THE NATIONAL MUSEUM Part I: The Art

Neither of us had been to the National Museum of the Philippines in years. Since we’ve been hearing good things on recent developments from friends, we decided to head for the National Art Gallery. We didn’t arrange for a tour guide, and instead simply walked into the Old Legislative Building on Taft Avenue so we can see the collections at our own pace.

Angel by Guillermo E. Tolentino
Angel by Guillermo E. Tolentino

The titan of the museum’s collection is of course Juan Luna’s Spoliarium. We entered the Old House of Representatives Hall, walked around a divider graced with Guillermo Tolentino’s angelic sculpture, and came face to face with Luna’s greatest, and certainly largest, masterpiece. The Spoliarium shared this massive hall with just one more painting by another master – La Tragedia de Gobernador Bustamante by Luna’s friend Felix Ressureccion Hidalgo.

The Spoliarium by Juan Luna
The Spoliarium by Juan Luna
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La Tragedia de Gobernador Bustamante by Felix Ressureccion Hidalgo

In a different hall, based on the widest fenced area separating it from the public in the entire building, is one more obviously important work – The Parisian Life, also by Luna.

The Parisian Life also known as Interior d’Un Café by Juan Luna
The Parisian Life also known as Interior d’Un Café by Juan Luna

 Aside from these valuable, historical masterpieces, we were pleasantly surprised to discover that the museum’s extensive, meticulously organized and well-curated collections, had so much more to offer.

Fernando Amorsolo's last painting
Fernando Amorsolo’s unfinished painting
Nearly 100 works by Juan Luna
Nearly 100 paintings and sketches by Juan Luna

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Mural series by Vicente Manansala
Mural series by Vicente Manansala

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Shot glasses for gouache paint holders used by Malang as a mixing plate
Shot glasses for gouache paint holders used by Malang as a mixing plate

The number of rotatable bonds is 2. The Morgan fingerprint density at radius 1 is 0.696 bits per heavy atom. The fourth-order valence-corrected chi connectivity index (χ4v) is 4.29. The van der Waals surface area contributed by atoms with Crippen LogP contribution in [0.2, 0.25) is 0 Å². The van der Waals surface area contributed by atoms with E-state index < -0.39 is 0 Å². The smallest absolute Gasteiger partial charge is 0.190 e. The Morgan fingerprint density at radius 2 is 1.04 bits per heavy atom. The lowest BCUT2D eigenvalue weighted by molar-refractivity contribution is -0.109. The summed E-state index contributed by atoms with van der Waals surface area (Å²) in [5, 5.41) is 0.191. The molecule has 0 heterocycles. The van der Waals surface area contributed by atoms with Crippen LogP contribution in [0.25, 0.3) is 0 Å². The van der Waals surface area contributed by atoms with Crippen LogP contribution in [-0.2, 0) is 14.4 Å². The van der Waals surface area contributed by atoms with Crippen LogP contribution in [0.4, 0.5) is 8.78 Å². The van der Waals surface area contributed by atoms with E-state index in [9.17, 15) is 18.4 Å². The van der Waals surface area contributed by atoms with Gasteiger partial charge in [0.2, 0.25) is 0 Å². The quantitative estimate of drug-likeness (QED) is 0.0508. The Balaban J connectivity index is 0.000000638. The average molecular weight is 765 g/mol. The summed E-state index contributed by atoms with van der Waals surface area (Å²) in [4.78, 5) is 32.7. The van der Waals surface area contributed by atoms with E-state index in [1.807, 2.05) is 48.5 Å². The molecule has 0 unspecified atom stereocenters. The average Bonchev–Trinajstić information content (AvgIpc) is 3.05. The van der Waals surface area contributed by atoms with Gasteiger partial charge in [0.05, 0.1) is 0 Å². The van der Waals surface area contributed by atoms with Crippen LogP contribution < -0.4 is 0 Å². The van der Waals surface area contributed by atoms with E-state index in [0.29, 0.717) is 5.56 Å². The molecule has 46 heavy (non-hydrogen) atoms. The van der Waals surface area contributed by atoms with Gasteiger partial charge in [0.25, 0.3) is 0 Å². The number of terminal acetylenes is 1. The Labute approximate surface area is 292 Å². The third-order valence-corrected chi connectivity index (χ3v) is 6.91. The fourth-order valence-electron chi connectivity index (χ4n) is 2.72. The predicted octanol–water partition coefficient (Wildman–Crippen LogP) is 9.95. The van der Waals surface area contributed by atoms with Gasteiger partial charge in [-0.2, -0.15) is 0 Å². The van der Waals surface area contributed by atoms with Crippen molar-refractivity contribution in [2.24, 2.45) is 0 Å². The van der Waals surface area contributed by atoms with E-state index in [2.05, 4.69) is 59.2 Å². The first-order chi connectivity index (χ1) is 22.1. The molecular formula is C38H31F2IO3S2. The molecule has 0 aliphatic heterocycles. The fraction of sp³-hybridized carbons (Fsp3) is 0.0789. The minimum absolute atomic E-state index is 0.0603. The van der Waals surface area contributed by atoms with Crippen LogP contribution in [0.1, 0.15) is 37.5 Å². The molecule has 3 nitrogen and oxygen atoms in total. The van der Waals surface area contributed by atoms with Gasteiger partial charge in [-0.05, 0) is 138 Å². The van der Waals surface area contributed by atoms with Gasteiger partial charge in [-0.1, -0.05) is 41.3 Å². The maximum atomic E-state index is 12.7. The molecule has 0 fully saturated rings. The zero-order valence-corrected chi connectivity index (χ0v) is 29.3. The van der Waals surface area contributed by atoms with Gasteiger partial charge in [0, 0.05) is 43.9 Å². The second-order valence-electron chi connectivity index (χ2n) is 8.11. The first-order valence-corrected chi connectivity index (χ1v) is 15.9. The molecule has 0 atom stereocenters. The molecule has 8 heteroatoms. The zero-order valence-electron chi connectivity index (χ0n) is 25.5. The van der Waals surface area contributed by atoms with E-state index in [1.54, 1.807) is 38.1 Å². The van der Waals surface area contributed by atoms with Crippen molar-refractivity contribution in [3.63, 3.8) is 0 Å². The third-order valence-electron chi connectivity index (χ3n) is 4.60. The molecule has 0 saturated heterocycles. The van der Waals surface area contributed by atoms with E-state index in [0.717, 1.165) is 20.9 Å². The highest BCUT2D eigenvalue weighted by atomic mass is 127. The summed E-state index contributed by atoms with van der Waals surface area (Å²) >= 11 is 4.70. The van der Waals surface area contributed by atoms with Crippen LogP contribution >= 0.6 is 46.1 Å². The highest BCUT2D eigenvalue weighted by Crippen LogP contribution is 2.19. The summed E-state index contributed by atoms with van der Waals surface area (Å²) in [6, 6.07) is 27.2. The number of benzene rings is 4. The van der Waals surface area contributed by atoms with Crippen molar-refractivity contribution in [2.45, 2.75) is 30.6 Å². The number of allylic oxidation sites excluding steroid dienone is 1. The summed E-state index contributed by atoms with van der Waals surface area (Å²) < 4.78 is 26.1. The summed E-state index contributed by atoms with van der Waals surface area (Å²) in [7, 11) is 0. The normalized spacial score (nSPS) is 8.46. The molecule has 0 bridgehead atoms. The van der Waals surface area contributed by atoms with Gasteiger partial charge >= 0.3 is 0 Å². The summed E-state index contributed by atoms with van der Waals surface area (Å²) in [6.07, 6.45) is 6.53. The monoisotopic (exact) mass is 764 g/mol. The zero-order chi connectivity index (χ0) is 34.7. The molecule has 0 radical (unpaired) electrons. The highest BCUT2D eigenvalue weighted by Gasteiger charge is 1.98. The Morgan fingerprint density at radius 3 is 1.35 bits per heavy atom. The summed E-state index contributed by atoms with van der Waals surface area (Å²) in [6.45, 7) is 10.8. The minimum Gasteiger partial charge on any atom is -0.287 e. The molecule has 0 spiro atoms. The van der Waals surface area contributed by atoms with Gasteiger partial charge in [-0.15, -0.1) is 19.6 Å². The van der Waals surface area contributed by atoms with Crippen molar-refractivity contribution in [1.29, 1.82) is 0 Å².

Personalities by Federico Aguilar Alcuaz
Personalities by Federico Aguilar Alcuaz
Las Lavanderas by Fernando Amorsolo
Las Lavanderas by Fernando Amorsolo
The GSIS collection of  Vicente Manansala and Hernando R. Ocampo's paintings
The GSIS collection of Vicente Manansala and Hernando R. Ocampo’s paintings
A collection of christian themed art during the Spanish rule from the 17th to 19th centuries
A collection of Christian-themed art during the Spanish era from the 17th to 19th centuries

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Basi Revolt Paintings by Esteban Pichay Villanueva
Basi Revolt Paintings by Esteban Pichay Villanueva
Esteban Pichay Villanueva’s signature
Esteban Pichay Villanueva’s signature

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The most fragile room in the museum
The most fragile room in the museum!

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Sculptures by Guillermo E. Tolentino
Sculptures by Guillermo E. Tolentino

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We sighed at Guillermo Tolentino’s maquettes for a glorious Commonwealth Triumphal Arch that was never built. We felt a chill in our spines at the dark, green Hall that held work depicting the Second World War and its aftermath. We were impressed by Fernando Amorsolo’s work, and his meticulous studies with penciled notes. We were wowed by the grandeur of Botong Francisco’s The Progress of Medicine in the Philippines, as well as the great effort to save it for future generations.

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Post World War II art
Post World War II art
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Post World War II art
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Amorsolo’s pencil sketches and notes.
The Progress of Medicine in the Philippines by Botong Francisco
The Progress of Medicine in the Philippines by Botong Francisco

IMG_5956To be concluded in Part II, which will cover the National Museum’s own architecture.

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